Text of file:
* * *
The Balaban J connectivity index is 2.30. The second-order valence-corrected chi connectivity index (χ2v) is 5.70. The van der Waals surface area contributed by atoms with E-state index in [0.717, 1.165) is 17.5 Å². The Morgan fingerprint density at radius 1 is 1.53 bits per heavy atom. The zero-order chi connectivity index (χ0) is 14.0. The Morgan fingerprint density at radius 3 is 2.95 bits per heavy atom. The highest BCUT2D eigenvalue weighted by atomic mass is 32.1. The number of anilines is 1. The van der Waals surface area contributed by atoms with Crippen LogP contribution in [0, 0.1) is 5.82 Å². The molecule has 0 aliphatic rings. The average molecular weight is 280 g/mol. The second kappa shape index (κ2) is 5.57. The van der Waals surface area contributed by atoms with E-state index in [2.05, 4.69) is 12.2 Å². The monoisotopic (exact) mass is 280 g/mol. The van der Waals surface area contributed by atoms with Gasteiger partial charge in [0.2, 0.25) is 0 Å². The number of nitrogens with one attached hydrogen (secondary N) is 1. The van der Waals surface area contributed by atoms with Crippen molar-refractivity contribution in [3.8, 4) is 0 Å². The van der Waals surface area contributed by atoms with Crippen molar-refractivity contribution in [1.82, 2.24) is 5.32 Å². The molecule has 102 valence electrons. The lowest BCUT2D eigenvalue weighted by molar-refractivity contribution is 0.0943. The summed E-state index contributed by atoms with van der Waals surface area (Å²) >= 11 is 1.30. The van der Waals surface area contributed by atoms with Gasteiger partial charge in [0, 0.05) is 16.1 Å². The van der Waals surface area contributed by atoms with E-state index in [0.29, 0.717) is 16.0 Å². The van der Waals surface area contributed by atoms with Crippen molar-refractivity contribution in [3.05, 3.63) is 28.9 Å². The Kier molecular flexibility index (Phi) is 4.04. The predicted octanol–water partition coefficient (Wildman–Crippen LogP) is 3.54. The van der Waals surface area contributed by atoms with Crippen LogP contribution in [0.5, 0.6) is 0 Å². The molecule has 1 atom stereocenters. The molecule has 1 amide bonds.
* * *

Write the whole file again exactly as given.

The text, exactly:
The Balaban J connectivity index is 2.30. The second-order valence-corrected chi connectivity index (χ2v) is 5.70. The van der Waals surface area contributed by atoms with E-state index in [0.717, 1.165) is 17.5 Å². The Morgan fingerprint density at radius 1 is 1.53 bits per heavy atom. The zero-order chi connectivity index (χ0) is 14.0. The Morgan fingerprint density at radius 3 is 2.95 bits per heavy atom. The highest BCUT2D eigenvalue weighted by atomic mass is 32.1. The number of anilines is 1. The van der Waals surface area contributed by atoms with Crippen LogP contribution in [0, 0.1) is 5.82 Å². The molecule has 0 aliphatic rings. The average molecular weight is 280 g/mol. The second kappa shape index (κ2) is 5.57. The van der Waals surface area contributed by atoms with E-state index in [2.05, 4.69) is 12.2 Å². The monoisotopic (exact) mass is 280 g/mol. The van der Waals surface area contributed by atoms with Gasteiger partial charge in [0.2, 0.25) is 0 Å². The number of nitrogens with one attached hydrogen (secondary N) is 1. The van der Waals surface area contributed by atoms with Crippen molar-refractivity contribution in [3.8, 4) is 0 Å². The van der Waals surface area contributed by atoms with Crippen molar-refractivity contribution in [1.82, 2.24) is 5.32 Å². The molecule has 102 valence electrons. The lowest BCUT2D eigenvalue weighted by molar-refractivity contribution is 0.0943. The summed E-state index contributed by atoms with van der Waals surface area (Å²) >= 11 is 1.30. The van der Waals surface area contributed by atoms with Gasteiger partial charge in [0, 0.05) is 16.1 Å². The van der Waals surface area contributed by atoms with E-state index in [0.29, 0.717) is 16.0 Å². The van der Waals surface area contributed by atoms with Crippen molar-refractivity contribution in [3.05, 3.63) is 28.9 Å². The Kier molecular flexibility index (Phi) is 4.04. The predicted octanol–water partition coefficient (Wildman–Crippen LogP) is 3.54. The van der Waals surface area contributed by atoms with Crippen LogP contribution in [0.5, 0.6) is 0 Å². The molecule has 1 atom stereocenters. The molecule has 1 amide bonds.